Utah Opera Performs Mozart's THE MARRIAGE OF FIGATO Beginning This Week

Performances will run March 9-17, 2024.

By: Mar. 04, 2024
Utah Opera Performs Mozart's THE MARRIAGE OF FIGATO Beginning This Week
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Utah Opera will perform Mozart’s The Marriage of Figaro at the Janet Quinney Lawson Capitol Theatre for five performances. Performances will run March 9-17, 2024.

The Marriage of Figaro serves as a follow-up to the events of The Barber of Seville (which Utah Opera performed in 2021). It continues the saga of the beloved characters and their intertwining fates. Audiences are invited to return to the grand estate of Count Almaviva, where Figaro and Susanna, now engaged, prepare for their impending nuptials. However, their joyous occasion is threatened by the romantic advances of the Count, who seeks to exercise his feudal right to bed Susanna before her wedding night. What ensues is a whirlwind of deception, disguise, and clever scheming as Figaro, Susanna, and their allies conspire to outwit the Count and preserve their love. Amidst the chaos, old flames are rekindled, secret identities are revealed, and alliances are tested, culminating in a climactic finale where true love triumphs over deceit and oppression.

Audience favorite Madison Leonard (known for her role at Utah Opera as Marie in The Daughter of the Regiment, 2023) returns to portray Susana. Adam Lau (who previously performed at Utah Opera in The Barber of Seville as Don Basilio) is portraying Figaro. In addition, Matthew Burns returns as Doctor Bartolo (previously playing Sulpice in The Daughter of the Regiment).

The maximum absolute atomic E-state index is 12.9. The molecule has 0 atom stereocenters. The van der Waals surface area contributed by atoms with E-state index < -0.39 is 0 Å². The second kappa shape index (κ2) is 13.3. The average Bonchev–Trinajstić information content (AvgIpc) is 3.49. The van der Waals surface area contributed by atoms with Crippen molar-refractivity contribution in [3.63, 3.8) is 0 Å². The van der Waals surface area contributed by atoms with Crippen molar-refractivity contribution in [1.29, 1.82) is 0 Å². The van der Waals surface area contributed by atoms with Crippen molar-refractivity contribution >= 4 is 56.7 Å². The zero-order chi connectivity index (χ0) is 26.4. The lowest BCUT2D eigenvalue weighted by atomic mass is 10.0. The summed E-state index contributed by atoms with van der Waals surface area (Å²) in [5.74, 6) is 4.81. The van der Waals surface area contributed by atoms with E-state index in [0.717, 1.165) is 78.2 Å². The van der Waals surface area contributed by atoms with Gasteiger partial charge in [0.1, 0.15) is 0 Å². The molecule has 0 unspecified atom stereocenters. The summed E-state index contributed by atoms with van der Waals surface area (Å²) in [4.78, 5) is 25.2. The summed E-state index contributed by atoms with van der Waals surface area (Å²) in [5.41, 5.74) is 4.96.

Both Nina Yoshida Nelsen, playing Marcellina (previously seen in Utah Opera’s production of Madame Butterfly, 2008) and Michael Adams as Count Almaviva (who previously performed at Utah Opera in The Barber of Seville) return to the stage. Countess Almaviva will be played by Katherine Whyte making her Utah Opera debut. Mary Beth Nelson performing as Cherubino, as well as Thomas Glenn as Don Basilio, will both be making their Utah Opera debut.

Through Mozart's sublime music and Pierre Beaumarchais's sharp wit, The Marriage of Figaro unfolds as a comedic masterpiece that also touches on the poignant undercurrent of social commentary from the 18th-century. Mozart, together with librettist Lorenzo Da Ponte, skillfully utilized comedic elements to reflecting the tensions and disparities prevalent in European society. However, the root of Mozart's genius rested in his ability to humanize these characters. By blending comedy and social critique, The Marriage of Figaro encouraged the audience, at the time, to empathize with the struggles of the working class while simultaneously laughing at the follies of the aristocracy.

And that laughter has resonated through the centuries allowing The Marriage of Figaro to stand out in the opera world for its comedic brilliance. In fact, this opera easily places among the top ten most popular operas of today, which include heavyweight titles like Carmen, Tosca, and more. Despite the language barrier and the passage of time, the humor in Mozart's masterpiece remains as vibrant and relatable as ever. This opera cleverly navigates the disastrous wedding day trope and sitcom-like schemes, proving that certain themes of humor are timeless, if not foundational. As such, this element of comedy, woven into the fabric of a genre more commonly associated with drama and tragedy, offers audiences a delightful stitch-in-your-side funny experience, demonstrating the versatility and enduring appeal of opera as an art form. As the curtain rises, the Utah Opera invites audiences to witness not only an delightfully funny and endearing performance, but the seamless continuation of Mozart's musical brilliance.